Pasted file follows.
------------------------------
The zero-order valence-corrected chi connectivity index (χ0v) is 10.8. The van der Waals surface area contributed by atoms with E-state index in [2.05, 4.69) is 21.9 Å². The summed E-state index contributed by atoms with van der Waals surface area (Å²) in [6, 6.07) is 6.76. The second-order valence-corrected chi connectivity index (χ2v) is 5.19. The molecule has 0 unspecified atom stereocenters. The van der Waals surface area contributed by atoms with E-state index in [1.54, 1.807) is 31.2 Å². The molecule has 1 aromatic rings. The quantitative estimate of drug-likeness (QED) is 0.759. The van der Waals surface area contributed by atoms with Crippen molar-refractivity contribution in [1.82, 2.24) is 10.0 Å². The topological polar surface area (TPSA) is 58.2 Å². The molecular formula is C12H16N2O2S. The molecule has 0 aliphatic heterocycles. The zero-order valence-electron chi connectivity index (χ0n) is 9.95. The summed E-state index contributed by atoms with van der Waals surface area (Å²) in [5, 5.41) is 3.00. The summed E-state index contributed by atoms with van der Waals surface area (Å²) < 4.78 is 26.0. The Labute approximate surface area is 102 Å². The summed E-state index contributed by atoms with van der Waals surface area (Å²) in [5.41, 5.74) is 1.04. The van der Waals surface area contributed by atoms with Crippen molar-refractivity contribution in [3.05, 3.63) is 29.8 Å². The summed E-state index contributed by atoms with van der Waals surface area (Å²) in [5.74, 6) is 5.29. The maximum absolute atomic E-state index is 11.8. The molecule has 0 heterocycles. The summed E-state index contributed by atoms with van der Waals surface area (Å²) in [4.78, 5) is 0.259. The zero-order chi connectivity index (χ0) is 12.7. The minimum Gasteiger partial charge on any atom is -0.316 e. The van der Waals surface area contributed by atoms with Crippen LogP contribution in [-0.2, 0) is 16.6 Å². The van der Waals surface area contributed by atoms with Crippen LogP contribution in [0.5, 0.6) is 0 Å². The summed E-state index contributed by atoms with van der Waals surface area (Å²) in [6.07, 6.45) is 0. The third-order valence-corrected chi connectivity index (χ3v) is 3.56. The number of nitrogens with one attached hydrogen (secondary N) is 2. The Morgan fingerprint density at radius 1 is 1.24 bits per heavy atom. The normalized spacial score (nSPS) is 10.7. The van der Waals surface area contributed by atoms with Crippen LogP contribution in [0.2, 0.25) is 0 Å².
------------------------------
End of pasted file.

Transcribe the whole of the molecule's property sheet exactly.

The zero-order valence-corrected chi connectivity index (χ0v) is 10.8. The van der Waals surface area contributed by atoms with E-state index in [2.05, 4.69) is 21.9 Å². The summed E-state index contributed by atoms with van der Waals surface area (Å²) in [6, 6.07) is 6.76. The second-order valence-corrected chi connectivity index (χ2v) is 5.19. The molecule has 0 unspecified atom stereocenters. The van der Waals surface area contributed by atoms with E-state index in [1.54, 1.807) is 31.2 Å². The molecule has 1 aromatic rings. The quantitative estimate of drug-likeness (QED) is 0.759. The van der Waals surface area contributed by atoms with Crippen molar-refractivity contribution in [1.82, 2.24) is 10.0 Å². The topological polar surface area (TPSA) is 58.2 Å². The molecular formula is C12H16N2O2S. The molecule has 0 aliphatic heterocycles. The zero-order valence-electron chi connectivity index (χ0n) is 9.95. The summed E-state index contributed by atoms with van der Waals surface area (Å²) in [5, 5.41) is 3.00. The summed E-state index contributed by atoms with van der Waals surface area (Å²) < 4.78 is 26.0. The Labute approximate surface area is 102 Å². The summed E-state index contributed by atoms with van der Waals surface area (Å²) in [5.41, 5.74) is 1.04. The van der Waals surface area contributed by atoms with Crippen molar-refractivity contribution in [3.05, 3.63) is 29.8 Å². The summed E-state index contributed by atoms with van der Waals surface area (Å²) in [5.74, 6) is 5.29. The maximum absolute atomic E-state index is 11.8. The molecule has 0 heterocycles. The summed E-state index contributed by atoms with van der Waals surface area (Å²) in [4.78, 5) is 0.259. The zero-order chi connectivity index (χ0) is 12.7. The minimum Gasteiger partial charge on any atom is -0.316 e. The van der Waals surface area contributed by atoms with Crippen LogP contribution in [-0.2, 0) is 16.6 Å². The van der Waals surface area contributed by atoms with Crippen LogP contribution in [0.5, 0.6) is 0 Å². The summed E-state index contributed by atoms with van der Waals surface area (Å²) in [6.07, 6.45) is 0. The third-order valence-corrected chi connectivity index (χ3v) is 3.56. The number of nitrogens with one attached hydrogen (secondary N) is 2. The Morgan fingerprint density at radius 1 is 1.24 bits per heavy atom. The normalized spacial score (nSPS) is 10.7. The van der Waals surface area contributed by atoms with Crippen LogP contribution in [0.2, 0.25) is 0 Å².